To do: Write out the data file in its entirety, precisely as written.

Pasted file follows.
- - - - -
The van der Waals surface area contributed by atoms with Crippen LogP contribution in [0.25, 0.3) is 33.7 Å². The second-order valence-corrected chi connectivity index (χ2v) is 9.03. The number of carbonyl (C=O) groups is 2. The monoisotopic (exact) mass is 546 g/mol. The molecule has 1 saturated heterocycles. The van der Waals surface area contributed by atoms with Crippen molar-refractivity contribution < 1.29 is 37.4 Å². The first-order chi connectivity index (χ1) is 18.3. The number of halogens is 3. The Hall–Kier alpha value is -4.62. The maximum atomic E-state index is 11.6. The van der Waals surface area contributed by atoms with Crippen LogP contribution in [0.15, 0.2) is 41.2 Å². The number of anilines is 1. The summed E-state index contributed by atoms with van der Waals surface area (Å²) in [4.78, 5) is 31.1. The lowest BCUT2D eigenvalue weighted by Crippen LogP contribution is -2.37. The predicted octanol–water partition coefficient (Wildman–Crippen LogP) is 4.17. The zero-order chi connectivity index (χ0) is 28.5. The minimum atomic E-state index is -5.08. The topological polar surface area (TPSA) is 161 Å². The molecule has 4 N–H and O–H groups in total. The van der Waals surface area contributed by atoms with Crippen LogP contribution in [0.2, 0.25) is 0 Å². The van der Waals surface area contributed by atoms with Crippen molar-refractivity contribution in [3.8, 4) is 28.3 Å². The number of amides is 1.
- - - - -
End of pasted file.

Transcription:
The van der Waals surface area contributed by atoms with Crippen LogP contribution in [0.25, 0.3) is 33.7 Å². The second-order valence-corrected chi connectivity index (χ2v) is 9.03. The number of carbonyl (C=O) groups is 2. The monoisotopic (exact) mass is 546 g/mol. The molecule has 1 saturated heterocycles. The van der Waals surface area contributed by atoms with Crippen molar-refractivity contribution < 1.29 is 37.4 Å². The first-order chi connectivity index (χ1) is 18.3. The number of halogens is 3. The Hall–Kier alpha value is -4.62. The maximum atomic E-state index is 11.6. The van der Waals surface area contributed by atoms with Crippen LogP contribution in [0.15, 0.2) is 41.2 Å². The number of anilines is 1. The summed E-state index contributed by atoms with van der Waals surface area (Å²) in [4.78, 5) is 31.1. The lowest BCUT2D eigenvalue weighted by Crippen LogP contribution is -2.37. The predicted octanol–water partition coefficient (Wildman–Crippen LogP) is 4.17. The zero-order chi connectivity index (χ0) is 28.5. The minimum atomic E-state index is -5.08. The topological polar surface area (TPSA) is 161 Å². The molecule has 4 N–H and O–H groups in total. The van der Waals surface area contributed by atoms with Crippen LogP contribution in [0.2, 0.25) is 0 Å². The van der Waals surface area contributed by atoms with Crippen molar-refractivity contribution in [3.8, 4) is 28.3 Å². The number of amides is 1.